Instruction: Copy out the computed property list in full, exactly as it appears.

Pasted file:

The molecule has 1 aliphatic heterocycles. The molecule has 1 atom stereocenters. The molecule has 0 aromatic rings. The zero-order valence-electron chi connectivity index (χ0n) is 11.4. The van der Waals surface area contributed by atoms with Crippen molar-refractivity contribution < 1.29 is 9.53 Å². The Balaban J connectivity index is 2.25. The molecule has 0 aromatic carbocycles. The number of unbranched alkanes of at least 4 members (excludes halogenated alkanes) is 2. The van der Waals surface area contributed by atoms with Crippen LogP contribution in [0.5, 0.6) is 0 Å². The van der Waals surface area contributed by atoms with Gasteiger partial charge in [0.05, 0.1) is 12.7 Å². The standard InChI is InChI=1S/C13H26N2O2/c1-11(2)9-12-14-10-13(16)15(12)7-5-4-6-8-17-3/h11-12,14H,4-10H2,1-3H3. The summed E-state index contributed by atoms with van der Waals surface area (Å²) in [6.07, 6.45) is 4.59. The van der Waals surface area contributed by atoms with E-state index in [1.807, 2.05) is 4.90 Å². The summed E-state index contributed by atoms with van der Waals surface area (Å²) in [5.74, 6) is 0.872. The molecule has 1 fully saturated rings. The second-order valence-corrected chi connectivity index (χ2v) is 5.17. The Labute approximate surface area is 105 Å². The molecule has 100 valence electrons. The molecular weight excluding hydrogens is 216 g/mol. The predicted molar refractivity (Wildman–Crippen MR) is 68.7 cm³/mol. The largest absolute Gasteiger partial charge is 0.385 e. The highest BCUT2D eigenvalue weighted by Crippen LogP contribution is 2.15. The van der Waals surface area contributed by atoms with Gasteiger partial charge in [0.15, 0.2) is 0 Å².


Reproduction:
The molecule has 1 aliphatic heterocycles. The molecule has 1 atom stereocenters. The molecule has 0 aromatic rings. The zero-order valence-electron chi connectivity index (χ0n) is 11.4. The van der Waals surface area contributed by atoms with Crippen molar-refractivity contribution < 1.29 is 9.53 Å². The Balaban J connectivity index is 2.25. The molecule has 0 aromatic carbocycles. The number of unbranched alkanes of at least 4 members (excludes halogenated alkanes) is 2. The van der Waals surface area contributed by atoms with Crippen LogP contribution in [0.5, 0.6) is 0 Å². The van der Waals surface area contributed by atoms with Gasteiger partial charge in [0.05, 0.1) is 12.7 Å². The standard InChI is InChI=1S/C13H26N2O2/c1-11(2)9-12-14-10-13(16)15(12)7-5-4-6-8-17-3/h11-12,14H,4-10H2,1-3H3. The summed E-state index contributed by atoms with van der Waals surface area (Å²) in [6.07, 6.45) is 4.59. The van der Waals surface area contributed by atoms with E-state index in [1.807, 2.05) is 4.90 Å². The summed E-state index contributed by atoms with van der Waals surface area (Å²) in [5.74, 6) is 0.872. The molecule has 1 fully saturated rings. The second-order valence-corrected chi connectivity index (χ2v) is 5.17. The Labute approximate surface area is 105 Å². The molecule has 100 valence electrons. The molecular weight excluding hydrogens is 216 g/mol. The predicted molar refractivity (Wildman–Crippen MR) is 68.7 cm³/mol. The largest absolute Gasteiger partial charge is 0.385 e. The highest BCUT2D eigenvalue weighted by Crippen LogP contribution is 2.15. The van der Waals surface area contributed by atoms with Gasteiger partial charge in [0.15, 0.2) is 0 Å².